"The new mathematical model we have developed allows us to predict how combinations may behave in patients before clinical trials"

Dr Nathalie Gobeau

ACPR28 modelling for combinations

Antimalarial drugs can be combined to increase efficacy, delay resistance and prolong their clinical utility, but how can we better understand how individual drugs will interact when administered together? The World Health Organization (WHO) and regulatory authorities assess drug combinations by looking at the number of people who achieve an adequate clinical and parasitological response 28 days from the start of treatment (ACPR28). For a drug to be approved, ≥ 95% of patients must achieve ACPR28. To help MMV decide which drug combinations have such potential, pharmacometric1 scientists use in vitro2 experiments, laboratory models and clinical trials.

Mathematical models are built from this data to characterize drug combinations and predict the drug dose required. This information helps MMV and partners make decisions driven by data, prioritizing combinations that can feasibly be combined to reach the required target efficacy. These predictive models are becoming an important tool for efficiently identifying new antimalarial drug combinations. For example, in 2020, ACPR28 modelling was successfully used by MMV’s Malaria Drug Development Catalyst to analyse and rank six drug combinations. Notably, this helped prioritize four promising combinations, saving resources and time.

In this interview, Dr Nathalie Gobeau, Director of Pharmacometrics at MMV, discusses the use of ACPR28 modelling in investigating antimalarial drug combinations.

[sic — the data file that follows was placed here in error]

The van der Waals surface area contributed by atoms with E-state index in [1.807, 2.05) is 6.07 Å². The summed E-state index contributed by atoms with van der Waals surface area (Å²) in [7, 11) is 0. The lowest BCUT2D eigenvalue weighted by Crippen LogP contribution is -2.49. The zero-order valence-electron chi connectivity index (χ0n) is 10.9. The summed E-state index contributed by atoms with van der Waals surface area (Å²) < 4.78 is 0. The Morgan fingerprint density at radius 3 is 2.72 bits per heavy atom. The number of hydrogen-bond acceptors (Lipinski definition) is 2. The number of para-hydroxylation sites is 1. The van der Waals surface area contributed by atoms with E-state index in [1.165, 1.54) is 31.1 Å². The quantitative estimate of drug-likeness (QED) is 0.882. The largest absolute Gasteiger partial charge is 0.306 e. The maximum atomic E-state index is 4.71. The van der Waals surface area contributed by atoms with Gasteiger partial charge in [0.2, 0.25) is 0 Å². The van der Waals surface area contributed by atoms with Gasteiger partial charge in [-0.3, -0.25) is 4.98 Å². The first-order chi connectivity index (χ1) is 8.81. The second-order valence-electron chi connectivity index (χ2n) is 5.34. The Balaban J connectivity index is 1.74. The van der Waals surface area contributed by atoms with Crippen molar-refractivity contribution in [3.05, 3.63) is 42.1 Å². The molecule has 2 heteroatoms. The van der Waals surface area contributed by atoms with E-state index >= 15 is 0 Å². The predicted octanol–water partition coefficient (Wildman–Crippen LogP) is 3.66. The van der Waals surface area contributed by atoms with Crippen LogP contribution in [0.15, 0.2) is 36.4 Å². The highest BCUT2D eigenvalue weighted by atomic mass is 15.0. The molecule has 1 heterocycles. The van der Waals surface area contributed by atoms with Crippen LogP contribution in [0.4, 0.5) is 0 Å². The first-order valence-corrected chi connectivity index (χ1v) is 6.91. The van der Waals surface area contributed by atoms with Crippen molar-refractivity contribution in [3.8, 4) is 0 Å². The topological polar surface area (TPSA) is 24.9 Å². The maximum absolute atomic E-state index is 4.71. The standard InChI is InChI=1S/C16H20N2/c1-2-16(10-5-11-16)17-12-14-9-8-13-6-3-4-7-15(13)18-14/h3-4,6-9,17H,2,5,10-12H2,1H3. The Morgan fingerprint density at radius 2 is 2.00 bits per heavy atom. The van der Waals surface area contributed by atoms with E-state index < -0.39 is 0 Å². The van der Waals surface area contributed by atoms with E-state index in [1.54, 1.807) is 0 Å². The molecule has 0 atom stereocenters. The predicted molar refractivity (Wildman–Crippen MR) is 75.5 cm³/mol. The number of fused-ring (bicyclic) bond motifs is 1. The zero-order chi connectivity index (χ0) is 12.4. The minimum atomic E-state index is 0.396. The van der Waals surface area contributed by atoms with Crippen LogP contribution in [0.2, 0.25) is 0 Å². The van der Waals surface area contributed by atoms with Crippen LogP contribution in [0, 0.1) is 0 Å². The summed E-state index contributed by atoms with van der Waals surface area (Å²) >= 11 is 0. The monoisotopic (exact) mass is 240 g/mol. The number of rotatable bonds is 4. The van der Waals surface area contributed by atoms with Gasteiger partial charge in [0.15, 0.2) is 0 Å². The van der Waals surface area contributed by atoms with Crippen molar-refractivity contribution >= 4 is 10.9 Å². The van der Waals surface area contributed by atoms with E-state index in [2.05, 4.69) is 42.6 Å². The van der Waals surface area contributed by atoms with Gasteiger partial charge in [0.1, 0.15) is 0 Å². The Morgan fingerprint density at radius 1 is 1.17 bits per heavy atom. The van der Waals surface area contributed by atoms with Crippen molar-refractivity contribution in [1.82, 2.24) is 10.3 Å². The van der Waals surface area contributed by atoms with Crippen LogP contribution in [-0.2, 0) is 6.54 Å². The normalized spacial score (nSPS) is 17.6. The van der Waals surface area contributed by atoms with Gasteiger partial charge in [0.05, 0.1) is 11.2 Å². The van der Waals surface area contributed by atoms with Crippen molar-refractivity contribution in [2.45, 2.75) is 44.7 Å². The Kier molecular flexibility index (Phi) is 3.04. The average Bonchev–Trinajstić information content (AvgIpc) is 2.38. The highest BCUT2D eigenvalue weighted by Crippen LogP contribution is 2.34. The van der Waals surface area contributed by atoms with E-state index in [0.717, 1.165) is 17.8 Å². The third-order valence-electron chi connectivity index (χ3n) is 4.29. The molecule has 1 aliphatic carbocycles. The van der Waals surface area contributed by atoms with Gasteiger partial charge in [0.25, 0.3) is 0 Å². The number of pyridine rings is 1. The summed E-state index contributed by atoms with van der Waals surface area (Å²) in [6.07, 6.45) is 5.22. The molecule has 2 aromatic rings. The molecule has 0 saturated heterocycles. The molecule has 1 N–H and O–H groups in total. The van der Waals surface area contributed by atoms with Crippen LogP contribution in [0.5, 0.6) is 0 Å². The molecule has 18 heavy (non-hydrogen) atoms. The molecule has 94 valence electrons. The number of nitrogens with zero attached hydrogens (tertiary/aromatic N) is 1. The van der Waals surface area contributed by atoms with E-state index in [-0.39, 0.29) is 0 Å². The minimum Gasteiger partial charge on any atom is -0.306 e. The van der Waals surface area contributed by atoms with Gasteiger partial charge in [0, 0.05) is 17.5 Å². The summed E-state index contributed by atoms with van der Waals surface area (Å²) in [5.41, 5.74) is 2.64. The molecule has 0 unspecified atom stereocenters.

1. Why do we need these new modelling tools? What are their advantages and what challenges do they help us overcome?

The new mathematical model we have developed allows us to predict how combinations may behave in patients before clinical trials, which would be much more expensive than establishing and running a model. These models enable us to incorporate all the knowledge available on compounds from different sources and predict the clinical outcome. Based on simulations for six combinations, four are being progressed to clinical trials. We hope that these tools will help select the most promising combinations for further development.

2. Who did MMV partner with to develop them?

We worked with the mathematical modelling company IntiQuan based in Basel, Switzerland, to develop our algorithm, with additional support from Daniel Lill, a student from the University of Freiburg, Germany. We built our pharmacokinetic/pharmacodynamic models in collaboration with Prof. Sebastian Wicha from the University of Hamburg. To obtain information on the pharmacological interaction, Claudia Demarta-Gatsi from the MMV team worked closely with the Swiss Tropical and Public Health Institute to set up in vitro assays, and with The Art of Discovery in Spain to set up laboratory experiments.

3. Now that you and your team have developed these tools, what are the next projects in the pipeline?

In the future, we aim to look at combinations of three or more compounds using similar models. This would allow us to explore the combination of additional characteristics in one medicine, such as transmission-blocking and parasite clearance. We would also like to extend the model to look at chemoprophylaxis.


1. The methods and use of models for disease and pharmacological measurement.

2. A laboratory process that is not conducted in a living organism.